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Ludwig van BEETHOVEN (1770-1827)
Das glorreiche Augenblick, Op.1361 (1814) [37.52]
Choral Fantasia, Op.802 (1808) [19.49]
Claire Rutter (soprano); Matilde Wallevik (mezzo); Peter Hoare (tenor); Stephen Gadd (bass); Marta Fontanals-Simmons (mezzo)2; Julian Davies (tenor)2; Leon McCawley (piano)2
Westminster Boys’ Choir1;City of London Choir; Royal Philharmonic Orchestra/Hilary Davan Wetton
rec. Cadogan Hall, London, 5-6 February 2011
NAXOS 8.572783 [57.41]

Experience Classicsonline

Das glorreiche Augenblick has had a uniformly bad press ever since the nineteenth century. It was written for the representatives of the European powers who assembled at Vienna in November 1814 to settle the future of the continent after the defeat of Napoleon. It was only to separate in total consternation when Napoleon escaped from Elba and returned to France. The piece was first performed at the same concert as the première of the Battle Symphony, an occasional piece written to celebrate Wellington’s victory over the French armies at Vittoria. The received opinion is that it was as bad a work as that dreadful piece of opportunistic jingoism. As such it has never featured much in the recording studio, and its previous outings have been restricted to complete collections of Beethoven’s works.
The performance enshrined on this recording, when given in London, seemed to change the critics’ views somewhat. Firstly, the text was given in a revised version which deleted some of the more sycophantic tributes to the various crowned heads whose representatives attended the première. It substituted more pan-humanist sentiments which better reflected Beethoven’s own personal beliefs. Some might object to this, but in all honesty anything which brings music like this back into circulation is to be welcomed. The purely occasional original text is as awful as all such ‘crawling’ inevitably is.
Secondly, this is a late Beethovenian work, and dates from the same period that he was revising Fidelio in the form in which we currently know it. No such work can be totally worthless - although one might make an exception in the case of the Battle Symphony. In fact the music is much better than one has any reasonable hope to expect, even though the choral hymns in praise of Vienna - so written in the original German, not as Wien - may try the patience somewhat. Indeed, the choral writing is not the best thing about this cantata, although it is undeniably exciting.
Thirdly, the performance is given with real conviction that if the work is not a masterpiece it is far from worthy of the total neglect it has received since the assembled royalty in Vienna gave it their self-congratulatory seal of approval. The soloists are all absolutely superb. Claire Rutter barnstorms her way through her aria - which features a starry contribution from Clio Gould in the obbligato violin solo. Matilde Wallevik brings us to attention with a clarion introduction to her aria as a ‘prophetess’, even though the aria which follows is rather more conventional. This voice is a major addition to the rank of heroic mezzo-sopranos. Peter Hoare and Stephen Gadd have rather less to do, but do what they are given very well. The four voices combine very happily in the quartet which precedes the final chorus. The combined choirs in that final chorus really whip up a storm accompanied by a battery of ‘Turkish’ percussion which in some ways anticipates the similar passage in the final movement of the Choral Symphony. The orchestra under the energetic baton of Hilary Davan Wetton really sound as if they enjoy discovering this music – as indeed they should. The real parallels are with the finale of Fidelio, which Beethoven was revising at the time – not quite as good, but not far below that level either.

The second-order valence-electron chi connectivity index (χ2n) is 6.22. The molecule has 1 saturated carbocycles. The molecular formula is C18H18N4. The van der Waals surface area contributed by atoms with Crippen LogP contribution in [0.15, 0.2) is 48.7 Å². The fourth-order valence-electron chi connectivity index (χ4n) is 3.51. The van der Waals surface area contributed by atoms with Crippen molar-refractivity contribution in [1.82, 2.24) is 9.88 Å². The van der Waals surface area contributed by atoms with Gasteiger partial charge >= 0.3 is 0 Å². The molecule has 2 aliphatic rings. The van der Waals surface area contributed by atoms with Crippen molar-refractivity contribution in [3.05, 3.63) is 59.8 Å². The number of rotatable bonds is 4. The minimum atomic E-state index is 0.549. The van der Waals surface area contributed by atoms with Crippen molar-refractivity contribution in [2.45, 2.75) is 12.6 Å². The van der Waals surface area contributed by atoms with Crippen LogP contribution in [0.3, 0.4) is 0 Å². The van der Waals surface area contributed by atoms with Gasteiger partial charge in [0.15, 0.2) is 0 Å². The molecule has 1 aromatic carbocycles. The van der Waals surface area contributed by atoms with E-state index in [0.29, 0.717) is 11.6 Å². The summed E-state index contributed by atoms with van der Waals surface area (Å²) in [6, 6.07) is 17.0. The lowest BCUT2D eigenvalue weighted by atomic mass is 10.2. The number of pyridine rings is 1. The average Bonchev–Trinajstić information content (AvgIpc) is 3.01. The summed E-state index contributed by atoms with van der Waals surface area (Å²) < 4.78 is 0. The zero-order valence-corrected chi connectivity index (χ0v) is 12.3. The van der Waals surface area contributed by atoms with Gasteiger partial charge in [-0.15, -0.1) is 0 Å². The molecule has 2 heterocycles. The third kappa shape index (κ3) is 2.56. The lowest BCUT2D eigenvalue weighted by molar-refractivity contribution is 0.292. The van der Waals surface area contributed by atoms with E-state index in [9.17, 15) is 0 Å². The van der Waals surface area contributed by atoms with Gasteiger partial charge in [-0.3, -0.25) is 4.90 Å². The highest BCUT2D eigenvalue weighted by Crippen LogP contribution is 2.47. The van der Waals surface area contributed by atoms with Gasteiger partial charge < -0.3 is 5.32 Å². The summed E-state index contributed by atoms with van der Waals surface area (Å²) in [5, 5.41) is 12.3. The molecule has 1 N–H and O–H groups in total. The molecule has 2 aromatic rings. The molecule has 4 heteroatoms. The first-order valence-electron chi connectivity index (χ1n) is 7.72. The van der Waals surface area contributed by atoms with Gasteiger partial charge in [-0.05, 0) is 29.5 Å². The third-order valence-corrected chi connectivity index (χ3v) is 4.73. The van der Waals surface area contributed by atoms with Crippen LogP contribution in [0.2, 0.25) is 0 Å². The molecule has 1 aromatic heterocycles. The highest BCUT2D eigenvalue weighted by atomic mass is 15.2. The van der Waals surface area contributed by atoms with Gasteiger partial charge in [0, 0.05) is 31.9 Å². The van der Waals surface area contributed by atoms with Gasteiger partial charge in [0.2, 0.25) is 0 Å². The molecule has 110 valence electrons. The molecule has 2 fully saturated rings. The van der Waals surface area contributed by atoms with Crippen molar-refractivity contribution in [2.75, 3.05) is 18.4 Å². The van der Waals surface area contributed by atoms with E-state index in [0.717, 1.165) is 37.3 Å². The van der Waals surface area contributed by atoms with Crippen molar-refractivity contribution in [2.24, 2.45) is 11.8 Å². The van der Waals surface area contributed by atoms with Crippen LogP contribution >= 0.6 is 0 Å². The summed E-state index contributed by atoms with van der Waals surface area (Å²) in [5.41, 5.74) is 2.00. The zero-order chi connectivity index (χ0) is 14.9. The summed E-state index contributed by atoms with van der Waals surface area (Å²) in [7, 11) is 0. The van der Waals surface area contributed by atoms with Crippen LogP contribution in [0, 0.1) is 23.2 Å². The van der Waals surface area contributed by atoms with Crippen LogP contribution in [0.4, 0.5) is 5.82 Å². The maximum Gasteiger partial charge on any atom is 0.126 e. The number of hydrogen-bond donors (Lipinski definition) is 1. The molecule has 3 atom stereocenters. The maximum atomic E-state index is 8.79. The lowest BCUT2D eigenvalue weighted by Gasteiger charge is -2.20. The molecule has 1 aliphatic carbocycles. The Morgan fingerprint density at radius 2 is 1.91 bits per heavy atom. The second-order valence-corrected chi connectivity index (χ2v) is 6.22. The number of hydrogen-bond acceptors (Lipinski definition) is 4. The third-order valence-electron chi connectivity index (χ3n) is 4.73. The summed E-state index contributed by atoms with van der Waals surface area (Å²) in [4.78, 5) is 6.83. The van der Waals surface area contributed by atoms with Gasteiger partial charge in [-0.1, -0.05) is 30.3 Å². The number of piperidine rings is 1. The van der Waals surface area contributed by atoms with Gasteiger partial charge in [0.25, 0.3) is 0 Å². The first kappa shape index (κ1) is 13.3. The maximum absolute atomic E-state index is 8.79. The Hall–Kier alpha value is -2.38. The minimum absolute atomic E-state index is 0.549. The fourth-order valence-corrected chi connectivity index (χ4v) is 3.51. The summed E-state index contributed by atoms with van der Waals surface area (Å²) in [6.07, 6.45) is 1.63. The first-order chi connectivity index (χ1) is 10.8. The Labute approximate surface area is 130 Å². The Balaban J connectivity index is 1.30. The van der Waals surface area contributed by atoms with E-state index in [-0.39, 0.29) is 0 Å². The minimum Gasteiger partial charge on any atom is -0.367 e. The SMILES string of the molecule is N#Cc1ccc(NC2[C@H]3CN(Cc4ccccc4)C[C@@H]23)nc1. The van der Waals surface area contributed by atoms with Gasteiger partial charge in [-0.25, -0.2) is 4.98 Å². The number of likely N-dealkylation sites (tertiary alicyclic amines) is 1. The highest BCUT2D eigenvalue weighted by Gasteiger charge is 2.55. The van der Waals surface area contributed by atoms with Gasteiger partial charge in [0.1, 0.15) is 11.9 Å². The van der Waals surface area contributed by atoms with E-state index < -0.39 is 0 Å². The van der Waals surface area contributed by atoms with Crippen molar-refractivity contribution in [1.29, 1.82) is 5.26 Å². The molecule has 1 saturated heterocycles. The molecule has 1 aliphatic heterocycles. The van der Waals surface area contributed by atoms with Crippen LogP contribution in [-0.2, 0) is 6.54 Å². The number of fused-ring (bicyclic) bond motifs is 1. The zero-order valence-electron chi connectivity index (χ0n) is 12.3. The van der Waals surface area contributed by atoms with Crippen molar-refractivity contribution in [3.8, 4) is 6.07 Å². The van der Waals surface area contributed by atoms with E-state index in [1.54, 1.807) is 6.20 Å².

The Choral Fantasia is a much more familiar work, and has been frequently employed as a ‘fill-up’ when an additional Beethoven work is needed to complete collections of the piano concertos as well as various choral works. It has been denigrated as a pale draft for the material which Beethoven would employ to such glorious effect in the Choral Symphony, as well as for its uneasy combination of soloists, chorus and orchestra with a virtuoso piano part. It is, however, a worthwhile piece in its own right, and the performance here is pretty good without being overblown. Leon McCawley does everything he can with the opening for solo piano, probably the nearest we are ever likely to come to hearing Beethoven’s improvisations which won him such acclaim during his lifetime.
In summary, the work for which the listener should hear this CD is the almost totally unknown cantata - Beethoven at his mature best. Congratulations are due to Naxos for including both text and translation in the insert booklet – as stated, the original words have been altered so it might not be possible to obtain the revised version from the internet – as well as on the Naxos website. The recording quality is absolutely superb even in the tricky balances of the Choral Fantasia, well balanced and clear in the Royal Philharmonic’s own concert hall.
Paul Corfield Godfrey


































































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